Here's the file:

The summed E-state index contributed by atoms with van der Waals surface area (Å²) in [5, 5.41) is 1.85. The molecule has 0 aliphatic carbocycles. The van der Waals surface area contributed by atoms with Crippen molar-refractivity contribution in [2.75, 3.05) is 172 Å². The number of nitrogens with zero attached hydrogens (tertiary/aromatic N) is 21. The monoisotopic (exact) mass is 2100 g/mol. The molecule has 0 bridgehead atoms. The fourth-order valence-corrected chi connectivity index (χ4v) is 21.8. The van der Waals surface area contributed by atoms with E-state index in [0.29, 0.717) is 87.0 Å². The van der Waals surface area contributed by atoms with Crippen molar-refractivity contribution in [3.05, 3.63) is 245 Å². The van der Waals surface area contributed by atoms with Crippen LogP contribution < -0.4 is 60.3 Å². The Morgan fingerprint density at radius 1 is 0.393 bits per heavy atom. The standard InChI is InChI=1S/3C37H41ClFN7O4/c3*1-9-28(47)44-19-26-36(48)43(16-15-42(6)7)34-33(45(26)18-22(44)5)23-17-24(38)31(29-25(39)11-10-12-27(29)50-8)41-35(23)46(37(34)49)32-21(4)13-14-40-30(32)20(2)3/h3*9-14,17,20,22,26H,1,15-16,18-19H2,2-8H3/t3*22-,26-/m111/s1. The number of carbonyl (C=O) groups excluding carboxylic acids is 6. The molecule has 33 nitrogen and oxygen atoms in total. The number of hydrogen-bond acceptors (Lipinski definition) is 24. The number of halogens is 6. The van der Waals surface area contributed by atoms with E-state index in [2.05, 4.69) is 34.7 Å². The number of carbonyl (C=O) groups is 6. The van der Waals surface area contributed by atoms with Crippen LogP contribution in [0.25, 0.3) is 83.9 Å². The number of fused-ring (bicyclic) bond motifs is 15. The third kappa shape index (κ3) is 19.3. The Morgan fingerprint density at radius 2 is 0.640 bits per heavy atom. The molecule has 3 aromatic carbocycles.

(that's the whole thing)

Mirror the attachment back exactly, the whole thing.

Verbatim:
The summed E-state index contributed by atoms with van der Waals surface area (Å²) in [5, 5.41) is 1.85. The molecule has 0 aliphatic carbocycles. The van der Waals surface area contributed by atoms with Crippen molar-refractivity contribution in [2.75, 3.05) is 172 Å². The number of nitrogens with zero attached hydrogens (tertiary/aromatic N) is 21. The monoisotopic (exact) mass is 2100 g/mol. The molecule has 0 bridgehead atoms. The fourth-order valence-corrected chi connectivity index (χ4v) is 21.8. The van der Waals surface area contributed by atoms with E-state index in [0.29, 0.717) is 87.0 Å². The van der Waals surface area contributed by atoms with Crippen molar-refractivity contribution in [3.05, 3.63) is 245 Å². The van der Waals surface area contributed by atoms with Crippen LogP contribution < -0.4 is 60.3 Å². The Morgan fingerprint density at radius 1 is 0.393 bits per heavy atom. The standard InChI is InChI=1S/3C37H41ClFN7O4/c3*1-9-28(47)44-19-26-36(48)43(16-15-42(6)7)34-33(45(26)18-22(44)5)23-17-24(38)31(29-25(39)11-10-12-27(29)50-8)41-35(23)46(37(34)49)32-21(4)13-14-40-30(32)20(2)3/h3*9-14,17,20,22,26H,1,15-16,18-19H2,2-8H3/t3*22-,26-/m111/s1. The number of carbonyl (C=O) groups excluding carboxylic acids is 6. The molecule has 33 nitrogen and oxygen atoms in total. The number of hydrogen-bond acceptors (Lipinski definition) is 24. The number of halogens is 6. The van der Waals surface area contributed by atoms with E-state index in [2.05, 4.69) is 34.7 Å². The number of carbonyl (C=O) groups is 6. The van der Waals surface area contributed by atoms with Crippen LogP contribution in [0.25, 0.3) is 83.9 Å². The number of fused-ring (bicyclic) bond motifs is 15. The third kappa shape index (κ3) is 19.3. The Morgan fingerprint density at radius 2 is 0.640 bits per heavy atom. The molecule has 3 aromatic carbocycles.